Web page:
1 tablespoon grape seed oil
½ pound speck, cut into ¼-inch dice
¼ teaspoon freshly ground black pepper, plus more for optional garnish
2 cups shelled fresh or frozen little peas
2 cups heavy cream
1 pound good-quality spaghetti
½ cup Pasta Water
Grated Parmesan cheese for garnish
1. Add the grape seed oil, speck, and the ¼ teaspoon black pepper to a 10-inch skillet. Turn on the heat to high. Cook, stirring occasionally, until the speck becomes crispy, about 4 to 5 minutes. Add the peas. Cook for 2 minutes. Add the cream and bring to a boil. Lower the heat to medium and reduce the cream by half, about 10 to 12 minutes.
2. Bring a large pot of salted water (see page 29) to a boil. Add the spaghetti to the boiling water and cook according to the package directions. Add the ½ cup pasta water to the sauce.
3. Two minutes before the pasta cooking time is complete, use a wire-mesh skimmer or tongs to remove the spaghetti from the pot and place them directly into the sauce. Stir to thoroughly coat the spaghetti with the sauce. Cook for 2 more minutes.
4. Serve immediately with the grated Parmesan cheese and, if desired, freshly ground black pepper.
From Pasta Sfoglia, by Ron and Colleen Suhanosky, with Susan Simon. Photos by Ben Fink.
Creamy and decadent this dish is perfect as a first course or entree. The Buffalo Gorgonzola adds a little more tang to the sauce but you can easily substitute with a Gorgonzola Dulce or other creamy blue cheese. Many gluten free pastas are available now and can easily be used in this recipe.
Here's a delicious blue cheese dip that can also easily be turned into a salad dressing with a little thinning by adding a little cream or half and half. Our favorite blues to use are Roquefort or Fourme d'Ambert from France, Valdeon from Spain, and Gorgonzola from Italy.
Makes 2 cups
1 tablespoon vegetable oil
1¼ cups thinly sliced shallots
¾ cup mayonnaise
¾ cup sour cream
4 ounces blue cheese, room temperature
Salt and pepper to taste
Honey, to taste (optional)
Here's a hearty salad that can be a satisfying vegetarian or gluten-free entrée or if you'd like toss in some shredded cooked chicken breast or duck confit. Sherry vinegar plays a key role in this vinaigrette as it is not as acidic as red wine vinegar and not overly sweet like balsamic. But, in a pinch you can substitute just be sure to adjust with more sweetness or more acidity.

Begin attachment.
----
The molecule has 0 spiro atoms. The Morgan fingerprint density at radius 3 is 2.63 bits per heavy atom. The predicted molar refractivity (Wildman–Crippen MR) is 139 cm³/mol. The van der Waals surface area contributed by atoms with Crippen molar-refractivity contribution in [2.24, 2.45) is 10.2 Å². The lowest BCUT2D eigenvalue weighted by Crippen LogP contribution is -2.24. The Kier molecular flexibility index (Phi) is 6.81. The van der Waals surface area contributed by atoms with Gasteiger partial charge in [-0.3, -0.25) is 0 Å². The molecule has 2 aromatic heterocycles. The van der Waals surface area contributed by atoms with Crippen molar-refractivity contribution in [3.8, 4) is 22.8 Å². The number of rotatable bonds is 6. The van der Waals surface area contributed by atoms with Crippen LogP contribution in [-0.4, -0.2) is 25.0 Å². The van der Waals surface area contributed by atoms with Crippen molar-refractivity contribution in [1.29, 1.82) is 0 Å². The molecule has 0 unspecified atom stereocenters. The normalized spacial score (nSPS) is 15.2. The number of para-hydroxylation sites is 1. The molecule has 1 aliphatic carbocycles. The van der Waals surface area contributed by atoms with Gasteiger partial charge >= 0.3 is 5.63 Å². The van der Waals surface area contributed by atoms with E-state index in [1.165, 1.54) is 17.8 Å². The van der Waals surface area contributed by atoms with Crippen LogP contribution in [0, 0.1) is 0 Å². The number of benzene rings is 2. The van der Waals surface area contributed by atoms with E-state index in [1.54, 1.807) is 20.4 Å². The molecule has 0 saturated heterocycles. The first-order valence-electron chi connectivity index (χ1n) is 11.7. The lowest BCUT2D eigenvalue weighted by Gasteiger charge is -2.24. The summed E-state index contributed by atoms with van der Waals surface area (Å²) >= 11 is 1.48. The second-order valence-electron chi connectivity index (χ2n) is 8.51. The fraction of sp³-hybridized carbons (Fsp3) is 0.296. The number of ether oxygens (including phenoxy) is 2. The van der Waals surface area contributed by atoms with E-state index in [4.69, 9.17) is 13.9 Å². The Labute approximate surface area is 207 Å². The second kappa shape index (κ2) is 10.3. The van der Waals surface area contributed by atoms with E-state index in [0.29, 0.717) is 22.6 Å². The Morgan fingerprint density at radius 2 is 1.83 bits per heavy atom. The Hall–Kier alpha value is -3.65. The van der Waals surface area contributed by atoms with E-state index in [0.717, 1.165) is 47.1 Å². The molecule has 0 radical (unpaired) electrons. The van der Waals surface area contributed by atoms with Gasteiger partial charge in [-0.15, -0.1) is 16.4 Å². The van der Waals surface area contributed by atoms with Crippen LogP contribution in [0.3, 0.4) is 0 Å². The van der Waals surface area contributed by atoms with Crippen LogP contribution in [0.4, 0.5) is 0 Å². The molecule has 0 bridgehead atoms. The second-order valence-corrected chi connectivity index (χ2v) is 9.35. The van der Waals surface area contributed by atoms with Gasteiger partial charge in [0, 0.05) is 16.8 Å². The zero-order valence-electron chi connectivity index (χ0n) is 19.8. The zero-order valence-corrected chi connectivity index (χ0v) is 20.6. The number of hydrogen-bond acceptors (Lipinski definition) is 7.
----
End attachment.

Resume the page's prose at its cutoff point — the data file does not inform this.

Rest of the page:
Method To prepare the rice:
1. Wash the rice under cold water for 2 minutes. Bring 8 cups of water to a boil and add the salt, bay leaf, and thyme. Add the washed rice to the boiling water and simmer for 40 minutes, or until tender. Drain the rice and remove the bay leaf and thyme; let cool. (This can be done 1 day ahead of time and refrigerated.) You should have 7 cups cooked rice.
2. In a large skillet, heat the grapeseed or canola oil over medium-high heat. Add the mushrooms and cook, stirring occasionally, for 5 to 6 minutes, or until lightly browned. Remove from heat, drain well, and set aside.
To make the vinaigrette:
1. In a small bowl whisk together the olive oil, sherry vinegar, shallots, fennel, cumin, thyme, and pepper and season with salt. Add the dried fruits.
2. In a salad bowl, combine the cooled wild rice, cooked mushrooms, and walnuts. Toss with the vinaigrette and fruits.
3. To serve, portion the salad onto a large platter, top with the greens, and sprinkle with the crumbled goat cheese.
Okay, so this is an English spin on the humbled grilled cheese and ham sandwich. They always have fun names for some of their foods; "bubble and squeak", "baps", and "toads" to name a few. All the same, this recipe was inspired by our wide range of cheeses and English Chef, Jamie Oliver.
Dolma, or dolmades, is the Greek term used for a stuffed vegetable. One summer, I spent nearly two months sailing through the Greek Islands and coast of Turkey in search of great foods and the perfect stuffed tomatoes. Wild fennel grew alongside the roads perfuming the air and as I hiked I could imagine the intense flavor of the tomatoes bursting in my mouth. I couldn’t find exactly was I was looking for in any of the restaurants, every dish was surprisingly bland to me. So, when I returned to my studio I created this version of the perfect Greek stuffed tomatoes. Be sure to use tomatoes at their peak ripeness as the flavor is incomparable otherwise. If you are lucky enough to find fennel pollen please substitute it for the fennel seeds, the aroma is intoxicating.
Creamy Taleggio cheese from Italy melts into a delicious sauce for this pasta dish. It's a perfect pairing with sauteed wild mushrooms and shallots.